How to Watch This Weekend’s Nominating Contests

Voters in five states and the Commonwealth of Puerto Rico get to have their say in the Democratic and Republican presidential nominating contest this weekend, when another 134 Democratic and 163 Republican delegates are up for grabs.

Here’s a look at the states voting this weekend, when to expect results and just what those results might be:

Kansas
Type of contest: Caucus
Democratic delegates available: 33
Republican delegates available: 37

Republicans in Kansas begin caucusing at 11 a.m. Eastern on Saturday. Democrats hold their caucuses at 4 p.m. EasternĀ — the same time the Kansas Jayhawks tip off against the Iowa State Cyclones, a point of contention on campus.

Kansas’ caucuses are dominated by hardcore partisans on both sides. Former Sen. Rick Santorum (R-Pa.) won 51 percent of the vote here in 2012, beating Mitt Romney by 30 points; then-Sen. Barack Obama bested Hillary Clinton by a nearly three-to-one margin in 2008.

Louisiana
Type of contest: Primary
Democratic delegates available: 51
Republican delegates available: 43

Polls are open from 7 a.m. to 9 p.m. Eastern, though thousands of Louisiana voters have already cast their ballots early. The state seems tailor-made for Donald Trump; Pat Buchanan won the Republican primary here in 1996, former Arkansas Gov. Mike Huckabee won in 2008 and Santorum beat Romney by 22 points in 2012. Trump drew about 10,000 people to a rally at LSU last month.

But don’t count Texas Sen. Ted Cruz out; 49 percent of Republican voters in 2012 described themselves as very conservative.

On the Democratic side, Obama won in 2008, and this year it should be fertile ground for Clinton. The plurality of Louisiana Democrats are African American, the constituency among whom Clinton has done best this year.

Kentucky
Type of contest: Caucus (Republican only)
Republican delegates available: 43

This was supposed to be Sen. Rand Paul’s race to win. Paul convinced Kentucky party leaders to hold a caucus separate from their primary in order to allow him to run for both president and re-election to the Senate. But Paul is gone, leaving the 1.3 million registered Kentucky Republicans up for grabs.

Those voters can turn out to their caucus sites any time between 10 a.m. and 4 p.m. to cast a ballot, so it’s not a real caucus in the traditional sense. They can choose from any of eleven candidates on the ballot, including Paul and six others who have dropped out. But don’t expect immediate results: The Kentucky Republican Party says it won’t release any numbers until at least 7 p.m. Eastern.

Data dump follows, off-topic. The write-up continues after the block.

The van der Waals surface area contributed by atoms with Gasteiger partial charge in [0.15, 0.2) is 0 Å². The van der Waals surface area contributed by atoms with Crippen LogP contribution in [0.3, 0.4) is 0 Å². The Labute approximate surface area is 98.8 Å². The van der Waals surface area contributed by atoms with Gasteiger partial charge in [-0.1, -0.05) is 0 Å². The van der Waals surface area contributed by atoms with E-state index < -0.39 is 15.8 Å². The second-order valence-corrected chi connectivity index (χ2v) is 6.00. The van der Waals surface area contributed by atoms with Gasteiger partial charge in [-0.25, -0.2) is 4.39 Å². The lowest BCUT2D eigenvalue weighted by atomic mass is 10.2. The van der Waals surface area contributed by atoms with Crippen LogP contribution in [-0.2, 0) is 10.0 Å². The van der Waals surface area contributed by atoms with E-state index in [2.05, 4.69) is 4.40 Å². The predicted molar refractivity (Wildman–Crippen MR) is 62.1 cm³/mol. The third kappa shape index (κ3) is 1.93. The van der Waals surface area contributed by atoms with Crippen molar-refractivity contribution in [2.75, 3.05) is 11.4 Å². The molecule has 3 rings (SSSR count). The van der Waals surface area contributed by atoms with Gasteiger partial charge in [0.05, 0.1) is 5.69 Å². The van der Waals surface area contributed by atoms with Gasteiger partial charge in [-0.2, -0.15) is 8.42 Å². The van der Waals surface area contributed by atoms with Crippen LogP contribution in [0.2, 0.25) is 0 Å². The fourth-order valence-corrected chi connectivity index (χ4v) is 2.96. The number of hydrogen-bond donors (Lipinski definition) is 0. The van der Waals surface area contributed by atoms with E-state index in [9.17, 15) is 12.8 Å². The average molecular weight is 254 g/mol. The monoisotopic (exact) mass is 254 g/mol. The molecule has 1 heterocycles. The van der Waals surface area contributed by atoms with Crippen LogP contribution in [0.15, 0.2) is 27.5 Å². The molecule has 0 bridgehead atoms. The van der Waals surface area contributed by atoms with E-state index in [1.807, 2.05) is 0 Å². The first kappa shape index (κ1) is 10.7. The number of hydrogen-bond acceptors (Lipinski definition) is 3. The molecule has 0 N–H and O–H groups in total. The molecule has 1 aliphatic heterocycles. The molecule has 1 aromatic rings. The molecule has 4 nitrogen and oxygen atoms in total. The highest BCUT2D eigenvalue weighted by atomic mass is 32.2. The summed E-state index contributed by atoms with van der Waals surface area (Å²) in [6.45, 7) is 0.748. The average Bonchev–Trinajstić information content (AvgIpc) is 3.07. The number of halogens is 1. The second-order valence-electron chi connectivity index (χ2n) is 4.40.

Nebraska
Type of contest: Caucus (Democratic only)
Democratic delegates available: 25

Nebraska Democrats are caucusing for the second time in their history, after voting for Obama by a two-to-one margin in 2008. Meeting times vary by county, but the last caucuses should end by 9 p.m. Eastern.

Maine
Type of contest: Caucus
Democratic delegates available: 25
Republican delegates available: 20

Republicans in Maine will meet at 22 locations across the state on Saturday to cast paper ballots. Voting times vary, but the final sites will close their doors at 7 p.m. Eastern. Romney narrowly won the contest in 2008, though supporters of then-Rep. Ron Paul (R-Texas) secured the majority of Maine’s delegates in later conventions.

Democrats get their chance to caucus on Sunday between 1 p.m. and 8 p.m. Eastern. They can vote by absentee, too. Obama beat Clinton here in 2008 by a 20-point margin, and independent Sen. Bernie Sanders, from nearby Vermont, has visited the state several times to try to shore up support.

Puerto Rico
Type of contest: Primary (Republican only)
Republican delegates available: 20

Polls are open for Republican voters between 7 a.m. and 3 p.m. Eastern on Sunday. None of the Republican candidates have actually made it down to Puerto Rico this year, unlike in 2008, when both Clinton and Obama stumped around the island.

Four years ago, Romney won all 20 of Puerto Rico’s delegates, beating Santorum with a whopping 82 percent of the vote. Puerto Rico Democrats have to wait until June 5 to vote, and even then they only have one choice: Only Clinton is on the ballot.

Who’s Spending On TV

The candidates have spent just $1.6 million on television and radio ads in states that vote this weekend. Here’s who has spent, and where:

Candidate     KS    LA    NE    ME
Rubio        $103k  $98k
Clinton      $169k $104k $407k $104k
Clinton PAC         $78k
Sanders      $180k       $355k
Total        $452k $280k $762k $104k

None of the candidates ran any advertising in Kentucky or Puerto Rico.

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